Truly outfitting your kitchen — or that small corner of your dorm room that you’ve designated as such — can bring up a lot of questions. Thankfully, we’ve already answered them for you:
- What appliances are okay for dorm use?
- What cooking supplies should I buy to outfit my dorm?
- What supplies are most useful for cooking in an apartment?
That, my friend, depends largely on which college or university you attend, but for the most part, any appliances with an open coil — like toasters, Panini Presses or George Foreman grills — are forbidden. Microwaves are usually okay, provided that they don’t exceed 1,000 watts, and mini-fridges must typically take up less than 4.5 cubic feet of space (check the box before buying).
Because of most residence halls’ stringent rules, cooking at home can be a little tricky. That’s why a lot of our dorm recipes involve unconventional tools, like irons (which are okay at most schools).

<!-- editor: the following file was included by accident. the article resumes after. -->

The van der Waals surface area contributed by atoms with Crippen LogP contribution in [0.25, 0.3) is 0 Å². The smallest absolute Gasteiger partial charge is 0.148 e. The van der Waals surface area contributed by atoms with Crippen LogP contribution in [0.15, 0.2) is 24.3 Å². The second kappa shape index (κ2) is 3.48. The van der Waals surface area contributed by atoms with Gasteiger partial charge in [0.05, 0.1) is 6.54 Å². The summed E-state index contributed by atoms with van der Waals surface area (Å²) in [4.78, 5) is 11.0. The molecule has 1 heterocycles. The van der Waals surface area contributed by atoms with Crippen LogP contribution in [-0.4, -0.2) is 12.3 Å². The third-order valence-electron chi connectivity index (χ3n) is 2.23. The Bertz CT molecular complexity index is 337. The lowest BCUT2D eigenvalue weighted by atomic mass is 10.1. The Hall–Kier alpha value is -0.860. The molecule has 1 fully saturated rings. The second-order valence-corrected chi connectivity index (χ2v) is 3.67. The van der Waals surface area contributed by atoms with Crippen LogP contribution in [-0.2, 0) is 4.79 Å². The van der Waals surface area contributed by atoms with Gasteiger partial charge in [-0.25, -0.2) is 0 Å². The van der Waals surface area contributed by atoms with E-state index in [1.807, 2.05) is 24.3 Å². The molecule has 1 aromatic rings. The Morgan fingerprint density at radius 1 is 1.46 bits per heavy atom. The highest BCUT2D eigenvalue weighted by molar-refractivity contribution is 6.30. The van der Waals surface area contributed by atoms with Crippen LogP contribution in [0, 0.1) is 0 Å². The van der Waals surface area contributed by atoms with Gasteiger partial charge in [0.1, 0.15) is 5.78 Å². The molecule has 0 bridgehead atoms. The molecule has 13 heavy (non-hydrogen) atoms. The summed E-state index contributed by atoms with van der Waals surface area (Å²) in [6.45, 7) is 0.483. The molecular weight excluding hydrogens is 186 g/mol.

Always check with your school before buying — or hauling to campus — anything, though.
This list may vary slightly depending on what your college or university allows, but these items are okay to use in most residence halls:
- Mini-fridge (most have to be under 4.5 cubic feet; this Coca-Cola one is really freakin’ cute)
- Microwave (typically under 1,000 watts)
- Iron (yes, like the kind you use for clothes)
- Can opener (I swear by this one from Kitchenaid)
- Mixing bowls
- Spoonula (Opt for the silicone kind; it can withstand higher temperatures without melting)
- Oven mitts (particularly if you have a communal kitchen on your floor)
- Baking sheet
- Cutting board
- Eating essentials: bowls, plates, spoons, knives, forks, cups, mugs
Note: You may notice that hot plates don’t make the list. That’s because most universities don’t allow them anymore. If you’ve got your heart set on using one, contact your Residence Hall Association or Resident Assistant to find out if you can use it.
Now that you have a bit more culinary freedom (not to mention your own kitchen space!), here are a few essentials that we commonly use in our apartment-grade recipes: